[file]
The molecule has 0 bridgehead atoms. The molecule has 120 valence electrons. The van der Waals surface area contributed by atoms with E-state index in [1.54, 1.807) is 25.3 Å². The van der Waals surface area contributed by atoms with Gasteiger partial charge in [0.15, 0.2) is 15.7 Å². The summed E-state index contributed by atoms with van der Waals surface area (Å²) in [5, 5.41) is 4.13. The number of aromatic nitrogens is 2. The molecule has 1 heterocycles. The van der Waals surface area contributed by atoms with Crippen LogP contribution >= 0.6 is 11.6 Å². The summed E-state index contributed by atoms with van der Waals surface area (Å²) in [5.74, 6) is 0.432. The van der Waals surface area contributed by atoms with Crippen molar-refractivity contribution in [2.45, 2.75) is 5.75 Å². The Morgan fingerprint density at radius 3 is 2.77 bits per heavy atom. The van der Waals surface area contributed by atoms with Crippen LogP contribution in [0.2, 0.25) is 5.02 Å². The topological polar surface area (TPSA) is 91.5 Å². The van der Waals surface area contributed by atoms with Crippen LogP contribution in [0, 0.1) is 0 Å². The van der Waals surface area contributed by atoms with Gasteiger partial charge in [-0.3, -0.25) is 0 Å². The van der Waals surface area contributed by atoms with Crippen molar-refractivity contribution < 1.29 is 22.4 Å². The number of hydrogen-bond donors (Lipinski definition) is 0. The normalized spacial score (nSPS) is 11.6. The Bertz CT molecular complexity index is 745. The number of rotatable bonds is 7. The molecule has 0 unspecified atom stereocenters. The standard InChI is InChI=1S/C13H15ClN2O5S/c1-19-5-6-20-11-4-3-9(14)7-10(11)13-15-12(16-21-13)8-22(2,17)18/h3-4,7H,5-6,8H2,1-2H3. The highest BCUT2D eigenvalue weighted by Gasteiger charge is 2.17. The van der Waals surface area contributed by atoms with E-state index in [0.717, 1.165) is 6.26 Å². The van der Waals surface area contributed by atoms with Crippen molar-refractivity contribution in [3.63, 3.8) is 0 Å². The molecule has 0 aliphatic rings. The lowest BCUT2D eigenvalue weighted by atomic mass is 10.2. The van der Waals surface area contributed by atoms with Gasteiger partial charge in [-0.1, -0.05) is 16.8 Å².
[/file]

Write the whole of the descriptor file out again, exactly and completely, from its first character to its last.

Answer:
The molecule has 0 bridgehead atoms. The molecule has 120 valence electrons. The van der Waals surface area contributed by atoms with E-state index in [1.54, 1.807) is 25.3 Å². The van der Waals surface area contributed by atoms with Gasteiger partial charge in [0.15, 0.2) is 15.7 Å². The summed E-state index contributed by atoms with van der Waals surface area (Å²) in [5, 5.41) is 4.13. The number of aromatic nitrogens is 2. The molecule has 1 heterocycles. The van der Waals surface area contributed by atoms with Crippen LogP contribution >= 0.6 is 11.6 Å². The summed E-state index contributed by atoms with van der Waals surface area (Å²) in [5.74, 6) is 0.432. The van der Waals surface area contributed by atoms with Crippen molar-refractivity contribution in [2.45, 2.75) is 5.75 Å². The Morgan fingerprint density at radius 3 is 2.77 bits per heavy atom. The van der Waals surface area contributed by atoms with Crippen LogP contribution in [0.2, 0.25) is 5.02 Å². The topological polar surface area (TPSA) is 91.5 Å². The van der Waals surface area contributed by atoms with Crippen LogP contribution in [0, 0.1) is 0 Å². The van der Waals surface area contributed by atoms with Gasteiger partial charge in [-0.3, -0.25) is 0 Å². The van der Waals surface area contributed by atoms with Crippen molar-refractivity contribution < 1.29 is 22.4 Å². The number of hydrogen-bond donors (Lipinski definition) is 0. The normalized spacial score (nSPS) is 11.6. The Bertz CT molecular complexity index is 745. The number of rotatable bonds is 7. The molecule has 0 unspecified atom stereocenters. The standard InChI is InChI=1S/C13H15ClN2O5S/c1-19-5-6-20-11-4-3-9(14)7-10(11)13-15-12(16-21-13)8-22(2,17)18/h3-4,7H,5-6,8H2,1-2H3. The highest BCUT2D eigenvalue weighted by Gasteiger charge is 2.17. The van der Waals surface area contributed by atoms with E-state index in [0.717, 1.165) is 6.26 Å². The van der Waals surface area contributed by atoms with Crippen molar-refractivity contribution in [3.63, 3.8) is 0 Å². The molecule has 0 aliphatic rings. The lowest BCUT2D eigenvalue weighted by atomic mass is 10.2. The van der Waals surface area contributed by atoms with Gasteiger partial charge in [-0.1, -0.05) is 16.8 Å².